Laura A. Munson
The Firefighter and the Grizzly Bear
by Laura A. Munson
I sat next to a New York City firefighter this morning, at the café in town. He was visiting Montana; here to fish.
“Were you—you know…there?” I said.
He talked about it for a little while. I shook my head, speechless.
“So, where’d you go fishing?” I asked, trying to change the subject, for his sake, really.
“Someplace called Polebridge.”
“Oh. Up the North Fork. Beautiful. Did you have any luck?” I said, expecting the usual North Fork-sized grin.
“Are you kidding? I didn’t fish. With the grizzly bears? No way. I hardly got out of my car. Ended up at the saloon. I think I met the Unibomber’s twin brother.”
His earlier words rang in my ears: fingers with wedding bands, briefcases with kid’s drawings perfectly in tact, melted running shoes… I lifted my coffee cup up in front of my mouth. “Well, the river is huge this time of year with the run off, anyway. Not the best time to fish. Did you get up to the lakes, though? Bowman? Kintla? They’re amazing with the mountains still snowy.”
“Well I had to go somewhere. There was a grizzly bear right behind my cabin. Believe me, I was outta there.” Then he pantomimed his rendition of a mauling. “But when I got to the lake, some guy told me there had been a wolf sighting, so I stayed in my car. And when I got to the next lake, there was a bear sighting, so I ate my sandwich, and headed back to the saloon.”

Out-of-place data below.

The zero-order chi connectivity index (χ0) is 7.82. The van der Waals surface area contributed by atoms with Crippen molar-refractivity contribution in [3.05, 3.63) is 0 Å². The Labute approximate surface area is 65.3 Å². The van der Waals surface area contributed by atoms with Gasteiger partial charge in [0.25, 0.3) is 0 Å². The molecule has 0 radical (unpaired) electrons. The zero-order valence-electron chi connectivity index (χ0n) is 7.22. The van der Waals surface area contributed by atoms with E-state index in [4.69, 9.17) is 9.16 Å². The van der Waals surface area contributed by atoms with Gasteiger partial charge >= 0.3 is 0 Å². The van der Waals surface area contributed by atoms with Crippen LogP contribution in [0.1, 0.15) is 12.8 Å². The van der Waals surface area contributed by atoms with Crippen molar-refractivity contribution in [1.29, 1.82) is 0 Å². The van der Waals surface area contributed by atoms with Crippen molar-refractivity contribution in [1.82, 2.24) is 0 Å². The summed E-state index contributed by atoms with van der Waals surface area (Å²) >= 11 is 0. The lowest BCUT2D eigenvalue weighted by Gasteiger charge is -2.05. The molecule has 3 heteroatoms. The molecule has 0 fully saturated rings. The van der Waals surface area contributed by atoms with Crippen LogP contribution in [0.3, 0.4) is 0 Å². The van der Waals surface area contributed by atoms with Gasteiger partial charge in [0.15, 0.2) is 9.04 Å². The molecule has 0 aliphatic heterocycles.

No, I begged into the arch that surely linked the two of our human brains together, somehow. Please don’t take that back with you to New York. Tell them you saw a grizzly bear and it was grand. Tell them it was just there, behind your cabin, munching on some grass. Tell them that for one instant everything came clear for you and you realized that not everything bigger than we are needs to be conquered, controlled, isolated. Tell them you felt in that moment, holy. That he did not attack you. And you knew, just for a flash, that there is grace in the world, that we cannot worship fear, that the hell you were apart of at Ground Zero, was washed in the hulk of this creature, that just wants to live. Just like you.
But I stayed silent, finishing my coffee. Maybe you can’t afford to see danger in beauty after you clean up after one man’s total betrayal of love. Maybe, after that, it’s one thing to see the man-made world for what it is, but another thing entirely to see the natural world for what it is.
“There were people actually riding their bikes around,” he said. “One guy was jogging! They’re nuts, man.”
I caved. “Those folks would probably say that taking a bike ride through bear country is a lot less dangerous than going to work in the Bronx every day, taking the subway, fighting fires.”
“Gotta do what ya gotta do.”
“I think those folks would say the same thing.”
“Yeah but you don’t have to do that stuff.”
“I know what you mean. When I first moved here I was scared to hike in bear country. And when I mustered up the nerve, I was always looking over my shoulder. Then I had a baby, and I used that as my excuse. But after sitting in my back yard all summer, knowing that Glacier National Park was only twenty miles away, I couldn’t stand it any longer. Now, I consider it a great honor to see a bear. When I lived in the city, I took the subway home late at night after work. Sometimes it was scary. But there are inherent dangers in everything we do. I guess I’d say that I have to be out there now. Bears and all.”
“I think that’s freakin’ crazy.”
“There are those who say they would rather be killed by a grizzly bear than in a drive-by shooting,” I said.
He just shook his head. “I got kids. It’s not worth it.”
“Me too. And I promise you that it is.”